Self-harm refers to ways in which people hurt themselves to seek relief from emotional pain, anger or frustration. In therapy, it is possible to talk openly about the experience of self-harm in a non-judgemental environment.
Normally, self-harm is a term used to describe the act inflicting pain or injury on oneself and is associated with cutting, burning or banging one’s head against walls.
However, it sometimes has a broader meaning and can be used to describe alcohol or drug abuse as well as attempted suicide.
Self-harming normally begins during teenage years but can start in childhood or adulthood.
About one in 10 young people have gone to see their GP or presented to hospital after self-harming. It is estimated that many more young people self-harm in private and never contact the NHS for help about it.
In a large study of adults in hospital who had self-harmed, 80% had hurt themselves by taking an overdose and around 15% had self-harmed by cutting.
People who self-harm are often trying to manage extreme distress or very difficult circumstances. The act of causing pain can give a sense of control and momentarily replace these feelings of distress with a different sensation.
Self-harm can also be used as a form of self-punishment.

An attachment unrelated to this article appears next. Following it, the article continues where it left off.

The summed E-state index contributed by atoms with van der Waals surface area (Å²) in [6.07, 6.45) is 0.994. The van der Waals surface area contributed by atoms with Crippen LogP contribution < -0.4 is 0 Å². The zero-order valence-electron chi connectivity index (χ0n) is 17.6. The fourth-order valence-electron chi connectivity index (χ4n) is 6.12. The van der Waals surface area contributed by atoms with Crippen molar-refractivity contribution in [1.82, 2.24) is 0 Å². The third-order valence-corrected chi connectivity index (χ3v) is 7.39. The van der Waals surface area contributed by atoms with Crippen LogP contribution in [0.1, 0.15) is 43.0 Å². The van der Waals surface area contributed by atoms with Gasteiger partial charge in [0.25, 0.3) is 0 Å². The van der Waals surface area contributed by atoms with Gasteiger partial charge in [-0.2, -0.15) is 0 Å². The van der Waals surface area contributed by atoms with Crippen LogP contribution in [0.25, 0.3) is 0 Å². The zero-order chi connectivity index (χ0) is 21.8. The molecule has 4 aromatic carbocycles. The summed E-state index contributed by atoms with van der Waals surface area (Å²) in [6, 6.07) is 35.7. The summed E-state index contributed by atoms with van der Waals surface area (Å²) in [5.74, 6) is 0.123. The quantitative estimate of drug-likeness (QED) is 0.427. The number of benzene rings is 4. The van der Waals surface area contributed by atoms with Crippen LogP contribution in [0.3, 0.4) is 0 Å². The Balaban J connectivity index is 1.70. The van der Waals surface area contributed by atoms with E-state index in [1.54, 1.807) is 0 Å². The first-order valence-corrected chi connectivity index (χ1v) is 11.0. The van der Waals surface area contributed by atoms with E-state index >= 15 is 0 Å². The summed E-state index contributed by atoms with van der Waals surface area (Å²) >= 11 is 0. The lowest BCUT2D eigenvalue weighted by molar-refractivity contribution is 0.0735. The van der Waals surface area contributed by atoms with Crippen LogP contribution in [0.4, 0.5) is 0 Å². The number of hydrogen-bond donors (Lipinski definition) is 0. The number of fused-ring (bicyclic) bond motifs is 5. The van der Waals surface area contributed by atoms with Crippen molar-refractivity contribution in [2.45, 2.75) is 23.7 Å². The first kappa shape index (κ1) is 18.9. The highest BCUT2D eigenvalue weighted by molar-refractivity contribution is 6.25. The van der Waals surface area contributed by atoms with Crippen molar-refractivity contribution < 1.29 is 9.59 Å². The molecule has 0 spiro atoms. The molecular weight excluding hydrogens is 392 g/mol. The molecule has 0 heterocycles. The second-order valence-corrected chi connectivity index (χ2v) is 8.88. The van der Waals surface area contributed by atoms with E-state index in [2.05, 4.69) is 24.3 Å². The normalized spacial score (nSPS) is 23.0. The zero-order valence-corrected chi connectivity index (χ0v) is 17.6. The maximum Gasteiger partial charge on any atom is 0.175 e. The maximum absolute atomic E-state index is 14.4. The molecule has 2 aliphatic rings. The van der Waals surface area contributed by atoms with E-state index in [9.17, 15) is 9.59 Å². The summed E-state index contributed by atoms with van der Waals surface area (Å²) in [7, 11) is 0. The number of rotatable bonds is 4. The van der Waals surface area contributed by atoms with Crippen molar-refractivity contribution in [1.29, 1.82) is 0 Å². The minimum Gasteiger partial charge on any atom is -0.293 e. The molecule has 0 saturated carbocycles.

Reasons for self-harm include:
The first step is to talk to someone about it. It doesn’t matter whether that person is a friend, a teacher or a GP. Sharing the load helps.
Other ways of dealing with the immediate need to self-harm include:
The next step is to seek help from a professional therapist. Two well-known therapy approaches that help people that self-harm are CBT and counselling.
This structured type of counselling teaches specific skills to manage behaviour and change negative thinking patterns into positive ones.
This approach helps make sense of long-standing conflicts, allowing us to become more self-aware.
Part of the charity YouthScape, Self Harm UK offers courses and resources for young people who are struggling with self-harm.
A UK charity dedicated to supporting recovery for people who self-harm.
For people in distress or despair, especially for people experiencing the urge to hurt themselves, Samaritans is open 24 hours a day by phone (116 123) and email (firstname.lastname@example.org).